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6. Derisive Elves in Your Furniture
The next time you sit down to write, engage, if you will, in this proven-to-be-effective writing exercise: Peek under all the cushions of your couch. Glance beneath your desk. Crouch down to spy under the bed. Do you see little elves ready to laugh in your face and call you a fraud as soon as you start writing? No? Good—that's because they're not real. Do you see lots of dust bunnies? Good—you've been spending time doing creative work more important than cleaning.

7. The Mount Everest of Laundry
Speaking of dust bunnies...there are 50 million more urgent things you should be doing right now than writing. But the socks will get paired somehow eventually; the writing won't happen unless you make it. Focusing on telling this story might just be the most important thing you can do today.

8. A Seemingly Broken Word-Count Tool
We've all heard of writers whose books descend like tidal waves while they lock themselves in their secluded garret and write in a frenzy for 10 days straight without breaks for food or water or an episode of The Voice. But there are as many ways to create as there are people. Your free time might not be so plentiful. Take heart—great works can be created in small bursts. Remember Alice Munro, she of the debut book at almost the age of 40? She wrote her first book of short stories over 20 years in stolen slivers of time while her three children were napping or otherwise occupied. Graham Greene, the prolific novelist and journalist, was famous for writing exactly 500 words a day (that's less than two pages) and then stopping, even if he was in the middle of a sentence. Math break! If you write 500 words a day—say, before or after work, or during a lunch break even—for five days a week, by the end of a year you'll have 130,000 words, or a 500-something-page draft of a book.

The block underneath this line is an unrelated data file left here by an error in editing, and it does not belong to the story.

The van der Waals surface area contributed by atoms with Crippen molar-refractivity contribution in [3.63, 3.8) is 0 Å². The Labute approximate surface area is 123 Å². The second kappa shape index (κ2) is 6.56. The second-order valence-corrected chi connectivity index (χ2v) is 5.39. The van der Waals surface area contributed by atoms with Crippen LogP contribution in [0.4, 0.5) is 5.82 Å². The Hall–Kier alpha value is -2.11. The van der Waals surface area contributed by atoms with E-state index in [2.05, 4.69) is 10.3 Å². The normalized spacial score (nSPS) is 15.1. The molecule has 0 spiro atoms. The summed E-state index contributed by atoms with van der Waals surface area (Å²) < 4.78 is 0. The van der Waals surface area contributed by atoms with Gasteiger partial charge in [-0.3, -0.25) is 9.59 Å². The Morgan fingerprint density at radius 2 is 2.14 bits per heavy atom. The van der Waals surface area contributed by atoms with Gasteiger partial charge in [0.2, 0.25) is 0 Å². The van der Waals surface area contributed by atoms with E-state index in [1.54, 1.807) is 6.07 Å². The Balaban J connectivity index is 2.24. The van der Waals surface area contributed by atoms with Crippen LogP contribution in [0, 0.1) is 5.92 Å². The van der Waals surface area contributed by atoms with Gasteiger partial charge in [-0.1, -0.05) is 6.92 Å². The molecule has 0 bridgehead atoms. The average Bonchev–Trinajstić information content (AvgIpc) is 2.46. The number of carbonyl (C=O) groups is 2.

9. The Anticipated Pile of Rejection Letters
It is possible that you will work very hard for a long time writing something and that no one will want to publish it. (Not to nag, but they definitely won't publish your story if you never write it.) So what if they don't offer a book contract or placement in a major magazine? There are tons of self-publishing options. And, not to beat a dead anecdote, but surely you've heard that Walt Whitman's classic long poem Leaves of Grass was self-published? Not to mention this thing called the Internet, wherein scores of excellent writers have honed their skills and seen their work grow from humble blogs to full-fledged paper publications: the Bloggess, the Pioneer Woman and Rurally Screwed, to name just a few.

10. The Idea That Someone Else Could Tell It Better
It's easy to psych yourself out thinking about how someone else has already told a story like yours, and has probably done it better. But no one—think of that, no one—has lived exactly your life, has exactly your way of seeing things, exactly your way of describing the rubies of blood stinging to the surface of your knee when you fell racing your kindergarten best friend and she kept running anyway. The great Marilynne Robinson once told me that you must write the story you want to read. This is how you can keep from losing your nerve, from obsessing over who has done it better or getting mired in the muck of what-do-you-think-you-are-doing-anyway. Think of what you'd like to read but never have. That is the story that only you can write.

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